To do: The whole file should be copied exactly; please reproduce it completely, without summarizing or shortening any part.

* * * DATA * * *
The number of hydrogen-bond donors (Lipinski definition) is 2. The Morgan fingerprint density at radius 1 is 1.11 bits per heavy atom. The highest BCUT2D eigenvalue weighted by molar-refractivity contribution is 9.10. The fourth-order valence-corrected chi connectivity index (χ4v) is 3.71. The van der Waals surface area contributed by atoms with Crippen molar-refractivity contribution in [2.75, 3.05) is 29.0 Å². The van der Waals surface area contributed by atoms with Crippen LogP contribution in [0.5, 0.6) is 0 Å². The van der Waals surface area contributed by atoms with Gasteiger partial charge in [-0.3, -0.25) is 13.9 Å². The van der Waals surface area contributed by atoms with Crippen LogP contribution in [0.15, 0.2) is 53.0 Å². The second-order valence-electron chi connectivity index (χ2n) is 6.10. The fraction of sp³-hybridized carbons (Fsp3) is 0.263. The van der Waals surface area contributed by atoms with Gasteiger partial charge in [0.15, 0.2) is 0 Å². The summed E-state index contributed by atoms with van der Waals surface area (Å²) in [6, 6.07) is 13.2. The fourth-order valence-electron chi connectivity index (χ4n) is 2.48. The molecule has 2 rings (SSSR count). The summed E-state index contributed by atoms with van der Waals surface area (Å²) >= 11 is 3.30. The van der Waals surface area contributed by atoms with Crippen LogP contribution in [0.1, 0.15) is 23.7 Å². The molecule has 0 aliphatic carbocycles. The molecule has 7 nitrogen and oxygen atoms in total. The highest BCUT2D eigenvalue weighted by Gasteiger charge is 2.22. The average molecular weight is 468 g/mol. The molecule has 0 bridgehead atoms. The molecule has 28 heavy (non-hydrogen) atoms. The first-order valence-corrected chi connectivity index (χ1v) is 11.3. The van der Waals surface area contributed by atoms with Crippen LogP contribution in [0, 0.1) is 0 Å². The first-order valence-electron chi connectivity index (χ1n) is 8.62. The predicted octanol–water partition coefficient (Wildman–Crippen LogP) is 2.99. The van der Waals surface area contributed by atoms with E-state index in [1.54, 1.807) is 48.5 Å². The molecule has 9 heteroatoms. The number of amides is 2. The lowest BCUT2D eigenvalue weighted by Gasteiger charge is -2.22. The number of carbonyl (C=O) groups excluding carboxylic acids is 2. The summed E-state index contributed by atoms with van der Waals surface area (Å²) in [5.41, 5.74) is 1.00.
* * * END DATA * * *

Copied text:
The number of hydrogen-bond donors (Lipinski definition) is 2. The Morgan fingerprint density at radius 1 is 1.11 bits per heavy atom. The highest BCUT2D eigenvalue weighted by molar-refractivity contribution is 9.10. The fourth-order valence-corrected chi connectivity index (χ4v) is 3.71. The van der Waals surface area contributed by atoms with Crippen molar-refractivity contribution in [2.75, 3.05) is 29.0 Å². The van der Waals surface area contributed by atoms with Crippen LogP contribution in [0.5, 0.6) is 0 Å². The van der Waals surface area contributed by atoms with Gasteiger partial charge in [-0.3, -0.25) is 13.9 Å². The van der Waals surface area contributed by atoms with Crippen LogP contribution in [0.15, 0.2) is 53.0 Å². The second-order valence-electron chi connectivity index (χ2n) is 6.10. The fraction of sp³-hybridized carbons (Fsp3) is 0.263. The van der Waals surface area contributed by atoms with Gasteiger partial charge in [0.15, 0.2) is 0 Å². The summed E-state index contributed by atoms with van der Waals surface area (Å²) in [6, 6.07) is 13.2. The fourth-order valence-electron chi connectivity index (χ4n) is 2.48. The molecule has 2 rings (SSSR count). The summed E-state index contributed by atoms with van der Waals surface area (Å²) >= 11 is 3.30. The van der Waals surface area contributed by atoms with Crippen LogP contribution in [0.1, 0.15) is 23.7 Å². The molecule has 0 aliphatic carbocycles. The molecule has 7 nitrogen and oxygen atoms in total. The highest BCUT2D eigenvalue weighted by Gasteiger charge is 2.22. The average molecular weight is 468 g/mol. The molecule has 0 bridgehead atoms. The molecule has 28 heavy (non-hydrogen) atoms. The first-order valence-corrected chi connectivity index (χ1v) is 11.3. The van der Waals surface area contributed by atoms with Crippen LogP contribution in [0, 0.1) is 0 Å². The first-order valence-electron chi connectivity index (χ1n) is 8.62. The predicted octanol–water partition coefficient (Wildman–Crippen LogP) is 2.99. The van der Waals surface area contributed by atoms with E-state index in [1.54, 1.807) is 48.5 Å². The molecule has 9 heteroatoms. The number of amides is 2. The lowest BCUT2D eigenvalue weighted by Gasteiger charge is -2.22. The number of carbonyl (C=O) groups excluding carboxylic acids is 2. The summed E-state index contributed by atoms with van der Waals surface area (Å²) in [5.41, 5.74) is 1.00.